Bal­ti­more can’t af­ford to leave any more money on the ta­ble

Baltimore Sun Sunday - - NATION & WORLD -

In 2017, Bal­ti­more City failed to col­lect a quar­ter mil­lion dol­lars in park­ing fines be­cause it didn’t up­date its ci­ta­tions to re­flect a higher fee.

In 2018, a state au­dit re­vealed that Bal­ti­more City Cir­cuit Court (for the fourth time in 10 years) didn’t col­lect over­due fines and fees that by then to­taled $11 mil­lion.

In 2019, we learned that Bal­ti­more City ne­glected to en­force $2.3 mil­lion in wa­ter bills from the owner of the Ritz Carl­ton Res­i­dences con­do­mini­ums.

And on Wed­nes­day, we found out city of­fi­cials had not col­lected $2.1 mil­lion in taxes on Uber or Lyft rides.

And those are just the re­cent ex­am­ples. The Sun archives are filled with many more, go­ing back more than a decade.

Se­ri­ously, Bal­ti­more?

You clearly can’t af­ford to leave any money on the ta­ble.

Faced with a po­ten­tial $60 mil­lion schools bud­get gap and the prospect of hav­ing to dou­ble its spend­ing on public ed­u­ca­tion over the next 10 years, of­fi­cials should be go­ing through the couch cush­ions at City Hall look­ing for loose change. Or maybe con­tem­plat­ing their own squeegee routes.

How can lead­ers cred­i­bly ap­pear hat in hand ask­ing the state for more funds if they’re not even col­lect­ing the cash they have com­ing? Imag­ine a business fail­ing to col­lect its due; that’s a business that’s not long for this world.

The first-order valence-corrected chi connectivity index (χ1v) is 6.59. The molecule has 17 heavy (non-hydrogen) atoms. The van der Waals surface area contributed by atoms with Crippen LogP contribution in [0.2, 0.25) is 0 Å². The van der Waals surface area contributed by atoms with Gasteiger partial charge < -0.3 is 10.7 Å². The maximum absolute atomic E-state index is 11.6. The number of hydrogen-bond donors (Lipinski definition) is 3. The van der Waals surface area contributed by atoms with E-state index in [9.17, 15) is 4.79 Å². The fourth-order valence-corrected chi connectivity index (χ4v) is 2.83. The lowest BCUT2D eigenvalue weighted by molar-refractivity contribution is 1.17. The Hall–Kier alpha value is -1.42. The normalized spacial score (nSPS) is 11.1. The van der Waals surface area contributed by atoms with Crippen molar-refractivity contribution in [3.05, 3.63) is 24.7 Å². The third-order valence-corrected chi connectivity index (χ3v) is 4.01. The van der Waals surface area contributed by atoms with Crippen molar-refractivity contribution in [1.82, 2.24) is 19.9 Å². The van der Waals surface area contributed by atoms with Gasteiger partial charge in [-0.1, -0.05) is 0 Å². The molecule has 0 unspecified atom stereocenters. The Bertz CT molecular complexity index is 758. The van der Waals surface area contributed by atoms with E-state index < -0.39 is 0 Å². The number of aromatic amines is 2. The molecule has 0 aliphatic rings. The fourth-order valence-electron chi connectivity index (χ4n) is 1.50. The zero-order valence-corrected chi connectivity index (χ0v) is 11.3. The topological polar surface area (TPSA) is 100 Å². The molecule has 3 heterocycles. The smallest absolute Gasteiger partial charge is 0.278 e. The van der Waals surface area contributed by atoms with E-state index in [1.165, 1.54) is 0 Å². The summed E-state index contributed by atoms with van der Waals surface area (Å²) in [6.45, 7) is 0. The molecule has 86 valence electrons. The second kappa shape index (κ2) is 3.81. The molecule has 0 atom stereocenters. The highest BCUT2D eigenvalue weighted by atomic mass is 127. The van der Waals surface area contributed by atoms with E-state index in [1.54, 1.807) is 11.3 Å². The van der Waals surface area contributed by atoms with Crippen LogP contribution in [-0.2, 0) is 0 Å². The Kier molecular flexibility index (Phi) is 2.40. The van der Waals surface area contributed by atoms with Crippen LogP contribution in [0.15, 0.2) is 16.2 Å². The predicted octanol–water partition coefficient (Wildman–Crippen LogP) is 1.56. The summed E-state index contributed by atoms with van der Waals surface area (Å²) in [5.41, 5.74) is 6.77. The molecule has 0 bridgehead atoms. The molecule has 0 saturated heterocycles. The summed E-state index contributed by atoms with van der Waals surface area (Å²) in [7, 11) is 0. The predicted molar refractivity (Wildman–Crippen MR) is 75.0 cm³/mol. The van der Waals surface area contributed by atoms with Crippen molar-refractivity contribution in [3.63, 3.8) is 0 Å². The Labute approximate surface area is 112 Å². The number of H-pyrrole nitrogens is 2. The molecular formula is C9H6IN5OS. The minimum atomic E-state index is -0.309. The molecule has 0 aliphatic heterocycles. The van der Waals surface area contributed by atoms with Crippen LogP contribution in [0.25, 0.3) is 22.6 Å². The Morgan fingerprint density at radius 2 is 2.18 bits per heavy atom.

Bal­ti­more has shut­tered li­braries through the years. The city has closed re­cre­ation cen­ters. It’s al­lowed chil­dren to at­tend schools with­out ad­e­quate heat. How dare we leave even a dol­lar be­hind?

City agen­cies have re­peat­edly failed to ac­count for how they’re spend­ing mil­lions in grant money, putting it in jeop­ardy. Of­fi­cials even once un­der­taxed Peter G. An­ge­los, one of the rich­est peo­ple in Bal­ti­more.

They’ve made cal­cu­la­tion er­rors on tax breaks that cost the city mil­lions.

And with each rev­e­la­tion, some leader calls for new au­dits or maybe the hir­ing of a pri­vate firm to man­age mu­nic­i­pal tax bills or in­creased vig­i­lance. And yet, the head­lines keep com­ing. Do agency heads need a fi­nance course?

Wed­nes­day’s story, by Sun re­porter Colin Camp­bell, lays out a dis­turb­ing lack of ur­gency on the part of of­fi­cials.

In 2015, the state passed a law al­low­ing ride-shar­ing com­pa­nies to op­er­ate in Mary­land un­der a reg­u­la­tory struc­ture that was less bur­den­some than the one taxis face. It also al­lowed lo­cal ju­ris­dic­tions to levy fees on ride shar­ing trips.

Yet Bal­ti­more didn’t in­tro­duce a bill to be­gin such tax­a­tion un­til Jan­uary 2019. The leg­is­la­tion spent the past year be­ing largely ig­nored in the Tax­a­tion, Fi­nance and Eco­nomic De­vel­op­ment com­mit­tee, a vic­tim of the shakeup in city lead­er­ship fol­low­ing Mayor Cather­ine Pugh’s scan­dalous res­ig­na­tion.

And why do we know about this?

Be­cause Uber started giv­ing customers a credit.

“You were charged a city-spe­cific fee for a trip or trips you took in Bal­ti­more, MD be­tween Oc­to­ber 2018 and Au­gust 2019,” the com­pany said in emails to rid­ers. “Be­cause these fees ul­ti­mately were not col­lected by the city, we’ve cred­ited you the amount charged … in Uber Cash to use on fu­ture rides or Uber Eats.”

And there’s the rub: Uber ac­tu­ally col­lected the fee in an­tic­i­pa­tion of ow­ing it to the city.

And still, Bal­ti­more didn’t fol­low through.

In­stead, the city is left scram­bling to see if it can claw back the fee Uber is re­turn­ing to customers. A hear­ing was fi­nally held on the tax bill and ap­proved by the City Coun­cil com­mit­tee Thurs­day. An easy call, since it ob­vi­ously didn’t bother Uber rid­ers.

Now the full coun­cil must pass it Mon­day, and Bal­ti­more of­fi­cials in all agen­cies must do some se­ri­ous ac­count­ing — of their fi­nances and their ac­tions, or lack thereof.

There’s no one to blame here but your­selves.

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